In 2004, the Canadian Hemophilia Society, with the support of Baxter BioScience initiated a new program aimed at empowering people with bleeding disorders, at all stages of their lives, to maximize their quality of life.

In 2013, with the participation of a new sponsor for the program, Bayer HealthCare, the CHS proudly presented a revised version of the components of the program.

The Passport to well-being program provides people with bleeding disorders, at all stages of their lives, with information, skills and strategies to enable them to maximize their quality of life. Key messages relating to the themes are communicated through educational booklets, and workshops targeted at children, adults and caregivers of people with bleeding disorders. .Keep an eye out for special WORKSHOPS in your region!

Passport to well-being is designed around five modules which focus on:

We have all heard the statistics. Nearly thirty percent of Canadian children and youth (2-17 years old) are overweight or obese. This number increases to over 50% in adults. Today’s youth and adults are both less fit and less active. Only 7% of children and youth and 15% of adults meet the Canadian Physical Activity Guidelines, and across the age spectrum individuals spend over 60% of their day in ‘inactive’ pursuits (TV, video games and computer, or ‘desk jobs’). We all know that physical activity is important for weight control. As well, it can prevent heart disease, depression, cancer and diabetes. And, for people with bleeding disorders, physical activity can develop strong muscles to protect joints from twists and strains, and better coordination to prevent falls and injuries.

But what is physical activity?
Some people think of team sports, such as basketball, hockey or soccer, while others think of individual sports like golf, swimming and skiing. Quieter activities such as walking, snowshoeing, gardening, yoga and Tai chi are also excellent physical activities. So are the chores we all have to do: housework, climbing stairs, raking leaves, mowing the lawn and shovelling snow. Physical activity is anything that keeps you moving.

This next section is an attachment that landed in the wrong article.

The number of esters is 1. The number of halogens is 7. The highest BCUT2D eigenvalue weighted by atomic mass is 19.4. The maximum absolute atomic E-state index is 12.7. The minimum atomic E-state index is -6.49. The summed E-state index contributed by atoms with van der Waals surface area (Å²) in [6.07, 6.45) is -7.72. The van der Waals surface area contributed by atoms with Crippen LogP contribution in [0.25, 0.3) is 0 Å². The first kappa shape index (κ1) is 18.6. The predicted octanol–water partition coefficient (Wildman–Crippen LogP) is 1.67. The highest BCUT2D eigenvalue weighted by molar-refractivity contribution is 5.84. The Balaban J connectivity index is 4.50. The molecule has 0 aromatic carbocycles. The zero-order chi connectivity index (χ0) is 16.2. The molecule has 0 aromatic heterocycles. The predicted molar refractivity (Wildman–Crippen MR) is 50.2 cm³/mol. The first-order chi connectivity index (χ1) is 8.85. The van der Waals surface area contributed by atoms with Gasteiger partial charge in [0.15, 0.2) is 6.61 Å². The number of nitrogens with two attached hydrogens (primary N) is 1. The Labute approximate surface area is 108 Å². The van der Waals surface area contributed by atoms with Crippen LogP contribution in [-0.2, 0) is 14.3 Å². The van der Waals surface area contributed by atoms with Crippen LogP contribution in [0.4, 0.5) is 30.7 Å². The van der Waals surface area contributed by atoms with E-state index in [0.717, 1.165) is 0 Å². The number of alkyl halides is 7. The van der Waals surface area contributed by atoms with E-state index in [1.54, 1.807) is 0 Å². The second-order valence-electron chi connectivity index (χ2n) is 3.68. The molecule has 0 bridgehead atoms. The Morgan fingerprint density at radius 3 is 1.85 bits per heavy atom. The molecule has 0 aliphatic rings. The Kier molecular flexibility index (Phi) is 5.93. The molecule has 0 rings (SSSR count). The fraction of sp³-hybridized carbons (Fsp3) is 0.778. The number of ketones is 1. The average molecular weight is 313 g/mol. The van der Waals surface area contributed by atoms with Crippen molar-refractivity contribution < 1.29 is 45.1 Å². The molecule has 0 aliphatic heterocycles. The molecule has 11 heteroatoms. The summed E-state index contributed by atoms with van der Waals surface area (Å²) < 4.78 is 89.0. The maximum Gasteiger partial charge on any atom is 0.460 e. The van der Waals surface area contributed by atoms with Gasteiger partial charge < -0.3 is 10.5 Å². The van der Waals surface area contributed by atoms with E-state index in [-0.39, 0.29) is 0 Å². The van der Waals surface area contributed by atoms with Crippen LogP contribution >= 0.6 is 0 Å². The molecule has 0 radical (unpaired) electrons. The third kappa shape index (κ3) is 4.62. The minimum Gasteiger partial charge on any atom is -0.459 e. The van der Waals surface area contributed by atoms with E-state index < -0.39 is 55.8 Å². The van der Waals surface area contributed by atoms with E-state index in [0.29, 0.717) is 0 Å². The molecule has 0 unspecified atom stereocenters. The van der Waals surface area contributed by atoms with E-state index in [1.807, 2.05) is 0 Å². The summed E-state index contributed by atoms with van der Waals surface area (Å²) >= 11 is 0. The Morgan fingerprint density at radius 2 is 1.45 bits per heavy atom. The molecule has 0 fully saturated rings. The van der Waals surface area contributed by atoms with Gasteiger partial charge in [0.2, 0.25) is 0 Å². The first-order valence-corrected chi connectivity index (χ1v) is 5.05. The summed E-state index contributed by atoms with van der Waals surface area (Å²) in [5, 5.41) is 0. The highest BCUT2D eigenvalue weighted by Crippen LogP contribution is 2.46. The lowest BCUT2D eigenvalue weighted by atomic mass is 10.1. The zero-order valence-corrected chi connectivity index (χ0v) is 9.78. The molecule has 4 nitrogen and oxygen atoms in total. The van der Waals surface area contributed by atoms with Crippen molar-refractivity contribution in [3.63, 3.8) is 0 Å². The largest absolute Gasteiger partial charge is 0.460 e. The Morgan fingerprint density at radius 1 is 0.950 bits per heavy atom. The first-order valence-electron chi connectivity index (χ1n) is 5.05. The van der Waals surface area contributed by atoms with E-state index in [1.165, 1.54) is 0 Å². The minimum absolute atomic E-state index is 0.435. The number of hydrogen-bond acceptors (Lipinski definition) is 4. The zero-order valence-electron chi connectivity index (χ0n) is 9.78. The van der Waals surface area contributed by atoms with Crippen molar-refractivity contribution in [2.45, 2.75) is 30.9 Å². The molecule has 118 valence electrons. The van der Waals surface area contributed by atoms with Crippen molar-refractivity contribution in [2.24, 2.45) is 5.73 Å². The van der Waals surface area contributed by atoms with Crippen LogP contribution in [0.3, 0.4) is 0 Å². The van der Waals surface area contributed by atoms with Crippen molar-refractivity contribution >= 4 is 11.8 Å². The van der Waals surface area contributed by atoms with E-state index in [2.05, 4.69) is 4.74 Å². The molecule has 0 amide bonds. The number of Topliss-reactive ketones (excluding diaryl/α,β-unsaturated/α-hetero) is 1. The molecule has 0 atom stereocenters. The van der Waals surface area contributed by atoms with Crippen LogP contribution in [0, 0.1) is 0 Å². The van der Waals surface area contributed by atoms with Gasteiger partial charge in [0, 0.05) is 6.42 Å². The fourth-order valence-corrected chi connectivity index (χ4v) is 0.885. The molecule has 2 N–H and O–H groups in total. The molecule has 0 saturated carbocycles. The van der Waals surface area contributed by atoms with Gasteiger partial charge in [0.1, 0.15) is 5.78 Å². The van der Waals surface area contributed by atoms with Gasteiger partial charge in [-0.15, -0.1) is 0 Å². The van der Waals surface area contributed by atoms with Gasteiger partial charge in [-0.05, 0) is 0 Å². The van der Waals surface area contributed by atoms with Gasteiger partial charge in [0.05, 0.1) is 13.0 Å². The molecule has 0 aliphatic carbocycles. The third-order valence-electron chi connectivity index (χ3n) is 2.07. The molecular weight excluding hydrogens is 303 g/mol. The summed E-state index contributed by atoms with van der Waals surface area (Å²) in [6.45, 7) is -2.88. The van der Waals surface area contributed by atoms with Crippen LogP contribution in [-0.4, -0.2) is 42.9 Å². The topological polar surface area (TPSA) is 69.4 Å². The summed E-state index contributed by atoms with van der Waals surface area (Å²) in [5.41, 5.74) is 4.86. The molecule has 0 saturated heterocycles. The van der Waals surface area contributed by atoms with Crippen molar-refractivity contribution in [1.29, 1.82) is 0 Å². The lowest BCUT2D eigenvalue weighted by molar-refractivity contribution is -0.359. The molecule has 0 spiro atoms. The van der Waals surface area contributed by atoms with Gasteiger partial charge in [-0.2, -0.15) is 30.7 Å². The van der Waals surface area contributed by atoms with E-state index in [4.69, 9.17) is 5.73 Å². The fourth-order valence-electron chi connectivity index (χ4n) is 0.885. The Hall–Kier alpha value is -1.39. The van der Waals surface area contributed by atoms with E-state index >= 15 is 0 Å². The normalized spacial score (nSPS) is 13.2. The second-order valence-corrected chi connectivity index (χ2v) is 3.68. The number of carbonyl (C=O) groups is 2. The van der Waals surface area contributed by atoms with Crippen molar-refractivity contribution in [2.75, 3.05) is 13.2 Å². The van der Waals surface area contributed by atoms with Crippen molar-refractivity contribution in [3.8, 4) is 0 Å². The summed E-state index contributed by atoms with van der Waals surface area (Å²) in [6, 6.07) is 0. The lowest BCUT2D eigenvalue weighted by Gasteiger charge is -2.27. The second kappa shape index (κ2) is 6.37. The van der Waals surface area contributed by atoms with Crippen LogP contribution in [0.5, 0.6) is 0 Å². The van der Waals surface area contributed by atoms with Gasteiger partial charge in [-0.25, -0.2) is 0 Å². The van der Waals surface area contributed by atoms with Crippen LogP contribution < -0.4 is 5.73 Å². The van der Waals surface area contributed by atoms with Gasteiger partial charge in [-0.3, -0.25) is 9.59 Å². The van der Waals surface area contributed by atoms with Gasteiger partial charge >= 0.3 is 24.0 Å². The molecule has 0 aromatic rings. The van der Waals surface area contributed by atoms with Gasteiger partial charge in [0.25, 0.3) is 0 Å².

“I hate exercise for the sake of exercise. Don’t ask me to lift weights! But I enjoy shovelling
snow, cutting and pruning trees, and stacking firewood. Not only do these activities keep me in shape, but I accomplish something useful.”
– a 60-year-old man with hemophilia

This booklet, Destination fitness, provides guidance on not only how to keep moving, but also on how to do it safely. Physical activity will help you to achieve an active lifestyle, no matter how old you are or what type of bleeding disorder you have. You may find that the journey toward fitness is easier than you think!

You can consult the online resources by downloading the pdf below:

Home treatment allows affected individuals and families to rely less on hospital care by increasing independence and promoting early treatment of bleeds. Home treatment can decrease costly and time consuming emergency room visits, and allow for a more normal home life with preventative (prophylactic) treatment.